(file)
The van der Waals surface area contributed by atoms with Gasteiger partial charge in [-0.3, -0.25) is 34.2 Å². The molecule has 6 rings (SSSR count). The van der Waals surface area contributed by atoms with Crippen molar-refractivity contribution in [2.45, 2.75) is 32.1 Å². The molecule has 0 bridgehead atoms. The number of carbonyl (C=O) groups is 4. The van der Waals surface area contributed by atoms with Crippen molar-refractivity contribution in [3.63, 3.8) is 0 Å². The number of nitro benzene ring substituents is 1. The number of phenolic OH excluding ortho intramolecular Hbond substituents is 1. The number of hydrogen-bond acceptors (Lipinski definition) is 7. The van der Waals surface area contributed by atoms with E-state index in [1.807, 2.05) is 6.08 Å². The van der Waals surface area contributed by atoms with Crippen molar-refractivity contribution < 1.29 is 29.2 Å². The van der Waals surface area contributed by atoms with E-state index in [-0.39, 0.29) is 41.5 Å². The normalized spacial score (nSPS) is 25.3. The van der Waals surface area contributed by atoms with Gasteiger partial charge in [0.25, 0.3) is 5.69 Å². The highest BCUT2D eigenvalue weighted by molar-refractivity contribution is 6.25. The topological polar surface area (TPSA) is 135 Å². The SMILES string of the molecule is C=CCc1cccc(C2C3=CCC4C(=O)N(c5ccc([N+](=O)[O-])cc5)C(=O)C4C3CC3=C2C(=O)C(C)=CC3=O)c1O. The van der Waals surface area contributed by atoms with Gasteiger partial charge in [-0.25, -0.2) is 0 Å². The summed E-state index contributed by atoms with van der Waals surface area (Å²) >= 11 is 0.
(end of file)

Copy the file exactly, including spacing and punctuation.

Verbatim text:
The van der Waals surface area contributed by atoms with Gasteiger partial charge in [-0.3, -0.25) is 34.2 Å². The molecule has 6 rings (SSSR count). The van der Waals surface area contributed by atoms with Crippen molar-refractivity contribution in [2.45, 2.75) is 32.1 Å². The molecule has 0 bridgehead atoms. The number of carbonyl (C=O) groups is 4. The van der Waals surface area contributed by atoms with Crippen molar-refractivity contribution in [3.63, 3.8) is 0 Å². The number of nitro benzene ring substituents is 1. The number of phenolic OH excluding ortho intramolecular Hbond substituents is 1. The number of hydrogen-bond acceptors (Lipinski definition) is 7. The van der Waals surface area contributed by atoms with E-state index in [1.807, 2.05) is 6.08 Å². The van der Waals surface area contributed by atoms with Crippen molar-refractivity contribution < 1.29 is 29.2 Å². The van der Waals surface area contributed by atoms with E-state index in [-0.39, 0.29) is 41.5 Å². The normalized spacial score (nSPS) is 25.3. The van der Waals surface area contributed by atoms with Gasteiger partial charge in [0.25, 0.3) is 5.69 Å². The highest BCUT2D eigenvalue weighted by molar-refractivity contribution is 6.25. The topological polar surface area (TPSA) is 135 Å². The SMILES string of the molecule is C=CCc1cccc(C2C3=CCC4C(=O)N(c5ccc([N+](=O)[O-])cc5)C(=O)C4C3CC3=C2C(=O)C(C)=CC3=O)c1O. The van der Waals surface area contributed by atoms with Gasteiger partial charge in [-0.25, -0.2) is 0 Å². The summed E-state index contributed by atoms with van der Waals surface area (Å²) >= 11 is 0.